In-depth analysis of high-risk vulnerabilities. A more thorough analysis revealed that nearly half (43%) of the vulnerabilities are considered by CyRC to be high risk because they either have been actively exploited or are associated with documented proof-of-concept (PoC) exploits. Just under five percent of the vulnerabilities are associated with an exploit or PoC exploit and have no fix available. One percent of the vulnerabilities are classified as remote code execution (RCE) vulnerabilities — which is recognised by many as the most severe class of vulnerability. 0.64% are classified as RCE vulnerabilities and are associated with an active exploit or PoC exploit.
Information leakage. When developers unintentionally expose sensitive or personal data in the source code or configuration files of an application, it can potentially be used by malicious attackers to mount subsequent attacks. CyRC found tens of thousands of instances of information leakage, where potentially sensitive information was exposed, ranging from private keys and tokens to email and IP addresses.
Excessive use of mobile device permissions. Mobile apps often require access to certain features or data from your mobile device to function effectively. However, some apps recklessly or surreptitiously require far more access than necessary. The mobile apps analysed by CyRC require an average of 18 device permissions. That includes an average of 4.5 sensitive permissions, or those that require the most access to personal data, and an average of 3 permissions that Google classifies as “not intended for third-party use.” One app with over 1 million downloads required 11 permissions that Google classifies as “Protection Level: Dangerous.” Another app with over 5 million downloads required a total of 56 permissions, 31 of which Google classifies as “Protection Level: Dangerous” or as signature permissions that are not to be used by third-party apps.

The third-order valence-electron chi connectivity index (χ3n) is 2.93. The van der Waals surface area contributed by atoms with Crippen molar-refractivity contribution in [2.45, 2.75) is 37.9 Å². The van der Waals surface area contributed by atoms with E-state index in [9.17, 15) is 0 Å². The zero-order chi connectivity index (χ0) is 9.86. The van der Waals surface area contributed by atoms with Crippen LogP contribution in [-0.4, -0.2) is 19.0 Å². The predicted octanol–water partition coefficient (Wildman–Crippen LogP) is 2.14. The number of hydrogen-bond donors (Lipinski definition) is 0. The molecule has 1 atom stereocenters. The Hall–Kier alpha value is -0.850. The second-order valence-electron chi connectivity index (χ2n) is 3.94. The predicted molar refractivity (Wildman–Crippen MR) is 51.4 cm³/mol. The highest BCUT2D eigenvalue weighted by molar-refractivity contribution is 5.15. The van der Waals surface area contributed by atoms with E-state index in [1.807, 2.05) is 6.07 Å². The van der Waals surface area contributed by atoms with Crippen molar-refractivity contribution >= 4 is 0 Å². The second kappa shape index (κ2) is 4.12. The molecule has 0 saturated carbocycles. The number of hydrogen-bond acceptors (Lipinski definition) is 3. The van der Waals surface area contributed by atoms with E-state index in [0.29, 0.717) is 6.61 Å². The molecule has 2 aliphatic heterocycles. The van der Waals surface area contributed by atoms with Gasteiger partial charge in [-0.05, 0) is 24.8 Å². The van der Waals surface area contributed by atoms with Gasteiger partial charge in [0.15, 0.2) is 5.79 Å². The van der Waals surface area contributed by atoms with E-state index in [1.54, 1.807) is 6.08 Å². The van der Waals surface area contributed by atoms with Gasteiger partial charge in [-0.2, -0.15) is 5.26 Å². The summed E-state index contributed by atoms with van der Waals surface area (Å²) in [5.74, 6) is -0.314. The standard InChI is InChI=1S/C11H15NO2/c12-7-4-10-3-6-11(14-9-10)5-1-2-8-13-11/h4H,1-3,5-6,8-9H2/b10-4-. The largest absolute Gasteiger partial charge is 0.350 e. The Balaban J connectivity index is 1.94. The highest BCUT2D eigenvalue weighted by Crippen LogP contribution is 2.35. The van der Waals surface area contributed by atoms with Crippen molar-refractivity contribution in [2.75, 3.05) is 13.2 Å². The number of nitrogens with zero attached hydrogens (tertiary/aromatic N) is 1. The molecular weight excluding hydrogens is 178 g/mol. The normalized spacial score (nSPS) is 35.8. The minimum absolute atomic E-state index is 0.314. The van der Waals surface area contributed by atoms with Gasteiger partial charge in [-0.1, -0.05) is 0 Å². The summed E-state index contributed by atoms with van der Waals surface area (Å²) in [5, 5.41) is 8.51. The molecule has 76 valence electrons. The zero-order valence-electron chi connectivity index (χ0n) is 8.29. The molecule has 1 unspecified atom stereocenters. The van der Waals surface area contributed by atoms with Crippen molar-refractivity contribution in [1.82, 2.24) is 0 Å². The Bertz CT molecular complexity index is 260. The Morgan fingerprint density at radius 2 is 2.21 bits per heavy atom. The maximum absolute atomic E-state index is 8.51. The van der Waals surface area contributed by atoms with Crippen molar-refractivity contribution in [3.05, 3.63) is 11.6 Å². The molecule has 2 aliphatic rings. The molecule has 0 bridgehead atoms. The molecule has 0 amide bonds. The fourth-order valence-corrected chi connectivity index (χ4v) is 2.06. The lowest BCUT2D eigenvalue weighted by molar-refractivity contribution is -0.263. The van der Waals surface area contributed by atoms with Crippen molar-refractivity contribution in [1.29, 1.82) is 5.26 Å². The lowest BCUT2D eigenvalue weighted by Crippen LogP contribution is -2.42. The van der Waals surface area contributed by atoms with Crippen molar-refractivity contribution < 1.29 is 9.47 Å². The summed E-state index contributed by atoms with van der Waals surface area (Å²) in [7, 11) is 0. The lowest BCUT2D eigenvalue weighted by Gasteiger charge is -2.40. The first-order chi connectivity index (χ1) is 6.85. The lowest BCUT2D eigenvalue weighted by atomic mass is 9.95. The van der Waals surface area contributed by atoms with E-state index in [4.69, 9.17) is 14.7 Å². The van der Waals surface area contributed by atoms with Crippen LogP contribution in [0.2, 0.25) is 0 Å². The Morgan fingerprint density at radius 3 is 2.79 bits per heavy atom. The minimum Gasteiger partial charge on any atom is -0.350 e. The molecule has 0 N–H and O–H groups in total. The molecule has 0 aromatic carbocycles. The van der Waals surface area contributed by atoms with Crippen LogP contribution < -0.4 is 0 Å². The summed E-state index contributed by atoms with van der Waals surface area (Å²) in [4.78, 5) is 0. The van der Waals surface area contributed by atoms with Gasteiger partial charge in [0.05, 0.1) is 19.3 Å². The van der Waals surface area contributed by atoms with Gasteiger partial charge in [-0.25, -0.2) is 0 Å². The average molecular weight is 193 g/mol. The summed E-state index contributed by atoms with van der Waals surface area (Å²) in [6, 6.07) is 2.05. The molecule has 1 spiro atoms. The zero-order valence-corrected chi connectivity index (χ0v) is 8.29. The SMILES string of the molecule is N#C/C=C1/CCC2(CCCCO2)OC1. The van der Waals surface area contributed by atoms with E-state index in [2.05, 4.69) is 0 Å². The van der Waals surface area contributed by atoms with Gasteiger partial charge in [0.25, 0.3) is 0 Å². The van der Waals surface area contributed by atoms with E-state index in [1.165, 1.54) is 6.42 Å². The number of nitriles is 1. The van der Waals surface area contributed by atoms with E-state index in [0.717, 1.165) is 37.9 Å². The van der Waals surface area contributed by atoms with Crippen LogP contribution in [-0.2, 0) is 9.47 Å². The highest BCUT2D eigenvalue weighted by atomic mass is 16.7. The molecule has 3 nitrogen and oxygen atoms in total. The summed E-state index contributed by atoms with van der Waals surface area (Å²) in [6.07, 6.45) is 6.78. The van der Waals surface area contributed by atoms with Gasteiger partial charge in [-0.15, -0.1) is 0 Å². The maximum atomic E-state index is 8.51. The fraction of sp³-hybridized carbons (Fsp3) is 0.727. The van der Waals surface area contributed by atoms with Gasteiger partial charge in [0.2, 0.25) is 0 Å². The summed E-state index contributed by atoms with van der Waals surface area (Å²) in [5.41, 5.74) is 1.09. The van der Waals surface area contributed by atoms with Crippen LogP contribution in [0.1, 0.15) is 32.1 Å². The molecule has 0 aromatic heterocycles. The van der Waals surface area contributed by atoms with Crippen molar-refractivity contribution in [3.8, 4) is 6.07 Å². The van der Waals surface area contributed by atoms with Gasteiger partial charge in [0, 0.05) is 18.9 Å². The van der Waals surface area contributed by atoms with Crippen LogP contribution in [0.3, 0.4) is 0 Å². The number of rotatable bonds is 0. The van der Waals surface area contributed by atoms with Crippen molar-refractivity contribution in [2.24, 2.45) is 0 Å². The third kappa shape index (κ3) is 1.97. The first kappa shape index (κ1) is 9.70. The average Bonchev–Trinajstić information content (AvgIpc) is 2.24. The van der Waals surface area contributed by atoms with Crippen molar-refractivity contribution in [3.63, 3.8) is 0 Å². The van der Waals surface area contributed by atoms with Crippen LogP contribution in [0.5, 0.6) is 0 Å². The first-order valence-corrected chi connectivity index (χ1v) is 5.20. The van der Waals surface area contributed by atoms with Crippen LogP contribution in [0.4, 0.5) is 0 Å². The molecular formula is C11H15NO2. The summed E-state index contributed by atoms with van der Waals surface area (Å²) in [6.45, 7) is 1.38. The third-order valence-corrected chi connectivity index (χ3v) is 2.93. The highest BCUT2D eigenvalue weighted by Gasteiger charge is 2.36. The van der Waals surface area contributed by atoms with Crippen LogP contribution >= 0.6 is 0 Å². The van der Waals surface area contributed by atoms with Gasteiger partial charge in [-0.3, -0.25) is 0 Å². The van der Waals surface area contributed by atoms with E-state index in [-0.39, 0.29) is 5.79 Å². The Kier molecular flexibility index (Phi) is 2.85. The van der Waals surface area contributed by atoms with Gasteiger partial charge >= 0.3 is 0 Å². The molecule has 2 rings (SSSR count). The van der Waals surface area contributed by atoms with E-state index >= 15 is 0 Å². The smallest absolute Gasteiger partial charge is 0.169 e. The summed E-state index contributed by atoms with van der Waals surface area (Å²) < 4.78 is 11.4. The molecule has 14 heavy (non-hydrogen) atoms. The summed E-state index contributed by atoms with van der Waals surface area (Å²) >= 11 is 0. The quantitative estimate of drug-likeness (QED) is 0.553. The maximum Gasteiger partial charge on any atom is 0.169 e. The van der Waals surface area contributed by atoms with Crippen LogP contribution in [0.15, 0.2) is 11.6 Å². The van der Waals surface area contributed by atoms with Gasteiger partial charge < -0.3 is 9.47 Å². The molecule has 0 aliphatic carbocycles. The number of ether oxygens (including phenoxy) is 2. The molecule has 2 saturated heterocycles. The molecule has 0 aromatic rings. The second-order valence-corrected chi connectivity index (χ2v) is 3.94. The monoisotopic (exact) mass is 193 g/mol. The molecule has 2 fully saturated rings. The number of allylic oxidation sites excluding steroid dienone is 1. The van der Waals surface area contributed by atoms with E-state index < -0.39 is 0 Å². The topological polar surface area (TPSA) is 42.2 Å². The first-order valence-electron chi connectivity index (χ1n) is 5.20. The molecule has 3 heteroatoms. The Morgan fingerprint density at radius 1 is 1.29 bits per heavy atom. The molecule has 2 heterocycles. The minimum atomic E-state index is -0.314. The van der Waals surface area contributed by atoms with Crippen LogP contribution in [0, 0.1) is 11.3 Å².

Comparing app categories. At least 80% of the apps in six of the 18 categories contained known vulnerabilities, including games, banking, budgeting, and payment apps. The lifestyle and health & fitness categories tied for the lowest percentage of vulnerable apps at 36%. The banking, payment, and budgeting categories also ranked in the top three for highest average number of mobile device permissions required, well above the overall average of 18. Games, tools for teachers, education, and lifestyle apps required the lowest average number of permissions.
To learn more, download the report, Peril in a Pandemic: The State of Mobile Application Security Testing.
. Black Duck Binary Analysis is a unique feature of the Black Duck software composition analysis offering that can be used to detect security vulnerabilities, information leakage and mobile device permissions in software. Unlike most other software analysis tools, it analyses compiled binaries instead of source code, meaning it can scan virtually any software, from desktop and mobile applications to embedded system firmware. To learn more, watch the Black Duck Binary Analysis webinar.